I often note at this time of year that spring training means nothing. The team is 10-3? Your left fielder is batting .429? That’s swell. But it also means nothing because spring training results often — heck, mostly — don’t carry over into the regular season. Even when they do, there’s no reliable way to know beforehand that they were going to.
But health is a different matter. A sore something-or-other is a sore something-or-other be it in early March or early April. So look to health, more than anything else, when trying to figure out if your team is doomed out of the gate or not.
The Rangers aren’t doomed. Far from it. But they do have a couple of key dudes who aren’t feeling 100%:
The minor elbow pain Shin-Soo Choo experienced a week ago has lingered, and Thursday he received an injection of anti-inflammatory medication to combat it.
Beltre has dealt with leg issues in the past — and so much of his power comes from that to-the-knee swing he employs, which is so very much leg-generated. As such, a bad lower half could be bad news for Beltre.
As for Choo, he says that the pain is normal for him this time of spring training and that it always clears up after ten days or so. Were it the regular season, he’d be playing every day, no worries.
Worth watching in the early going.
Angels’ right-hander Garrett Richards has been moved to the 60-day disabled list, according to a team announcement on Saturday. Richards was originally placed on the 10-day disabled list in early April after sustaining a right biceps cramp during his first start of the season. No timetable has been given for his return to the mound, though Pedro Moura of the Los Angeles Times speculates that his return date could be pushed back to June.
While the Angels report that Richards is making some progress in his recovery, he’s still experiencing some “irritation of the cutaneous nerve,” which could be preventing him from working back up to full strength. The veteran righty already missed 154 days of the 2016 season after suffering a UCL injury, and opted for biometrics surgery to repair the ligament rather than undergoing a more intensive Tommy John procedure.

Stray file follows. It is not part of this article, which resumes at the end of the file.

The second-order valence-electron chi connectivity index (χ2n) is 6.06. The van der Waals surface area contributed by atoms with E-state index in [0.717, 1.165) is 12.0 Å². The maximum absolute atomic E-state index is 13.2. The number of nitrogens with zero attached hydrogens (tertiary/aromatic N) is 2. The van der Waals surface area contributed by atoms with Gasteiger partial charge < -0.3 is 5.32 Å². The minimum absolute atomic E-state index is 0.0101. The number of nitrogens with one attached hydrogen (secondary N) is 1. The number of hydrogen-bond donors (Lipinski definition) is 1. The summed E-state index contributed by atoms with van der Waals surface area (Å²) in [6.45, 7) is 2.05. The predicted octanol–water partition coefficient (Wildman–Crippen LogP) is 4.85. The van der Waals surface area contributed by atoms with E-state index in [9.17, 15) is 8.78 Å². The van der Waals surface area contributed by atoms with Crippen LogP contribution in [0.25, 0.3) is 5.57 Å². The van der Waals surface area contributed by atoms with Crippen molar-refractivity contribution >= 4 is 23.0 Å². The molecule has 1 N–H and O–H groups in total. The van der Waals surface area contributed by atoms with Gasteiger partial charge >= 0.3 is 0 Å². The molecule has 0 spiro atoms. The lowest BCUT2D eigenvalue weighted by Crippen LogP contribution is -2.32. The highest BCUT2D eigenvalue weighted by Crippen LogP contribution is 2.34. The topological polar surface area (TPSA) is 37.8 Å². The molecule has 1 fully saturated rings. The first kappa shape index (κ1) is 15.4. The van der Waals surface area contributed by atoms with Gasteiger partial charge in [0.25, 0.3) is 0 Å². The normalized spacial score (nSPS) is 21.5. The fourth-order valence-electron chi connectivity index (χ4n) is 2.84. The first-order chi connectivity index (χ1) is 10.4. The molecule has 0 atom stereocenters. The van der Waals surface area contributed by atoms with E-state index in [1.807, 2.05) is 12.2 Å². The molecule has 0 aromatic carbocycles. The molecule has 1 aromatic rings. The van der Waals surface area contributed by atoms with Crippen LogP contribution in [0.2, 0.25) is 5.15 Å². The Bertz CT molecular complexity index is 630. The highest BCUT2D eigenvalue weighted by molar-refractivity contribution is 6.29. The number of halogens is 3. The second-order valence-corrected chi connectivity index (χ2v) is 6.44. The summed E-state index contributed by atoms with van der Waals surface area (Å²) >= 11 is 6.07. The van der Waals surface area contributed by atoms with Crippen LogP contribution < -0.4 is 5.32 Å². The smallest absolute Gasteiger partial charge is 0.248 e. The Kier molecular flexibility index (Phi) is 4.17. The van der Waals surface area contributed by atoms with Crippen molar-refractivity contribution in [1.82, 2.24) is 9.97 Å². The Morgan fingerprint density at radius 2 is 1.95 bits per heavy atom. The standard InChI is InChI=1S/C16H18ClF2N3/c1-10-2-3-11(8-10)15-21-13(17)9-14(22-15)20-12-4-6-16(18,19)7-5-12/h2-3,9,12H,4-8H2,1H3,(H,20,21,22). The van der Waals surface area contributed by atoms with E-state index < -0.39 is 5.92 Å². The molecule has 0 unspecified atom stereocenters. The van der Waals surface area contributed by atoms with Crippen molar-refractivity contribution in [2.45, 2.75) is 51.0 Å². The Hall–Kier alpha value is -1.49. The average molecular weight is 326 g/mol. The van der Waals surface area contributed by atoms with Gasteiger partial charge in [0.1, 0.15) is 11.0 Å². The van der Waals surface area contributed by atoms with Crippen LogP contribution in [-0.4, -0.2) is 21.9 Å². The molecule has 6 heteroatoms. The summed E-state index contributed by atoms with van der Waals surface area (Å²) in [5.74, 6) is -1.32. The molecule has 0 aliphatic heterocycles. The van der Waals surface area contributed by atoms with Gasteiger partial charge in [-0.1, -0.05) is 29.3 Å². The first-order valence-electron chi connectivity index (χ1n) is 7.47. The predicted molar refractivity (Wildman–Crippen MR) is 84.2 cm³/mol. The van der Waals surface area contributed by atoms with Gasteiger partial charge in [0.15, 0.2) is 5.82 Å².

This is Richards’ seventh season with the Angels. He last pitched a full, healthy season in 2015, delivering a 3.65 ERA, 3.3 BB/9 and 7.6 SO/9 over 207 1/3 innings. He’s currently one of eight Angels pitchers serving time on the disabled list, including left-hander Andrew Heaney and right-handers Cam Bedrosian, Andrew Bailey, Vicente Campos, Huston Street, Mike Morin and Nick Tropeano.
When it comes to home run trots, Adam Rosales is still the guy to beat. The Athletics’ shortstop led off the first inning of Saturday’s matinee against the Mariners with a solo shot to center field, and made it all the way around the bases in record time — 15.9 seconds, to be precise. That’s 0.06 seconds faster than the previous record, which Rosales set himself last September on a 15.96-second run.
In fact, as MLB.com’s Michael Clair points out, Rosales holds eight of the 10 fastest home run trots recorded by Statcast. (The other two, naturally, belong to the Reds’ speedy center fielder Billy Hamilton.) Eight of those 10 trots were recorded in 2016, with Rosales gradually inching his way toward the 15-second mark.
The blast was the first of two home runs for the A’s, who tacked on a couple of runs with Ryon Healy‘s two-RBI homer and capped their 4-3 win over the Mariners with a productive out from Khris Davis in the third inning. It’s the fifth straight victory for the A’s this week.